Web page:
ROBERT PUTNAM, Harvard University: That isn’t true anymore….So, one of our competitive advantages as a — as a society, which used to be that we were very mobile, and we were constantly getting new infusions of talent and so on at the top, and — and that people down near the bottom had a hope that, if they didn’t do well, their kids could do well in the past in America.

That a poor kid could grow up in a tenement, go off to city college, do well, and himself end up in the next generation pretty well-off, that’s what’s becoming less likely in America. And I think that undermines a crucial part of the American myth or the American dream or the American social contract.

PAUL SOLMAN: Adds economist Sam Bowles:

SAMUEL BOWLES, Santa Fe Institute: America is distinct in the extent to which inequality is inherited from generation to generation. The kids of rich parents have a strong tendency to be rich, and the kids of poor parents are very, very likely to be poor. That’s one of the things which I think Americans find most shocking. That’s a huge discrepancy from what we think of as the land of opportunity.

Even a college-education, the key ingredient in economic mobility, doesn’t seem to immunize Americans from these economic problems:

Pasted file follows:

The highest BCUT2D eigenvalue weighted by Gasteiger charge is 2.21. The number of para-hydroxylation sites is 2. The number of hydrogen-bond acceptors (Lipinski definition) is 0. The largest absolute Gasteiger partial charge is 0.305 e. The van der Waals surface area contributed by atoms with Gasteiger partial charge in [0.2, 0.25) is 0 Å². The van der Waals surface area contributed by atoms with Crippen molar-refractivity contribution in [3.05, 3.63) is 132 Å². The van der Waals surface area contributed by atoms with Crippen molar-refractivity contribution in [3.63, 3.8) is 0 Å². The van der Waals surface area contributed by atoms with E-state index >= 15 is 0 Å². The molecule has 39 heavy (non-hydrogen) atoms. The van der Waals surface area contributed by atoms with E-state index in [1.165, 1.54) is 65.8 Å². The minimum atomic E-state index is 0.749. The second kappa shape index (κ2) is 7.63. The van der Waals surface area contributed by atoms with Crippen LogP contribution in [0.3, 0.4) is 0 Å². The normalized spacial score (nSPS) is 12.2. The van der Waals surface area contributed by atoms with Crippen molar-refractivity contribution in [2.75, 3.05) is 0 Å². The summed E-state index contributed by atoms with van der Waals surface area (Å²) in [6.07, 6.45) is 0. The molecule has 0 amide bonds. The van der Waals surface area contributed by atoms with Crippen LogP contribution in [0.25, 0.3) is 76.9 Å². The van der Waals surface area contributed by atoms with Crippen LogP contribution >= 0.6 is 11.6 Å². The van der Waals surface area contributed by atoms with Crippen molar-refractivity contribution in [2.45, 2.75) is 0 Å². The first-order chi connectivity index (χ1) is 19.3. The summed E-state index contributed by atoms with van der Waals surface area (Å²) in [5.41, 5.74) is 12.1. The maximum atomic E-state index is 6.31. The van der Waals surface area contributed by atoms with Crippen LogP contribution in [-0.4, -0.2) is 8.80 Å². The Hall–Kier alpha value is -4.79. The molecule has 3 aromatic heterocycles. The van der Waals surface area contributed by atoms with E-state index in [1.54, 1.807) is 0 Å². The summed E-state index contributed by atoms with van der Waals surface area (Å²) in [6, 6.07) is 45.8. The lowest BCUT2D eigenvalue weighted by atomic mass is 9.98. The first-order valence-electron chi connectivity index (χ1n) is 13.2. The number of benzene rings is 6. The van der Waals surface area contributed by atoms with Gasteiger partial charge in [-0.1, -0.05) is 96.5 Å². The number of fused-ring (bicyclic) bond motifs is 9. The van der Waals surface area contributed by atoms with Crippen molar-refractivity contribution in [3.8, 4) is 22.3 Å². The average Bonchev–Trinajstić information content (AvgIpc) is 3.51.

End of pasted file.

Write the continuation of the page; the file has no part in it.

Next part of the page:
DENISE BARRANT: In our family, everybody is college-educated. Most of us have masters’. Myself, I’m unemployed. My brother is unemployed. People used to think it was a guarantee. It is not. To invest $200,000- plus in an education, with no guarantee that you have a job, is scary.

PAUL SOLMAN: As for Bobby Hicks’ job, it’s inequality, he says, that makes it possible.

BOBBY HICKS: In the security industry, you know, there is a demand for jobs, because the rich want to protect their assets.

PAUL SOLMAN: But those jobs are low-pay and low-prestige, despite the high stakes.

BOBBY HICKS: A pressure release valve for the domestic water in the building broke. And there was water flooding, and this was on the sixth floor. If their servers got wet, it would have wiped out the entire East Coast for this one particular company — and Bob, $9 an hour, to the rescue. Make the call, count on you, all right? But, if I screwed up, you’re gone.

Listen to NewsHour segment by Paul Solman “Many Americans Feel ‘Stuck in a Rut’ as Economy Improves but Inequality Grows” (3/24/11).

Note: the story is factually incorrect in claiming that Robert Putnam helped run Harvard’s Inequality Program.  He has never done that and Bruce Western runs Harvard’s Inequality Project currently, but Harvard’s Kennedy School Saguaro Seminar which Putnam leads has been undertaking a 4-5 year investigation of a growing youth social class gap.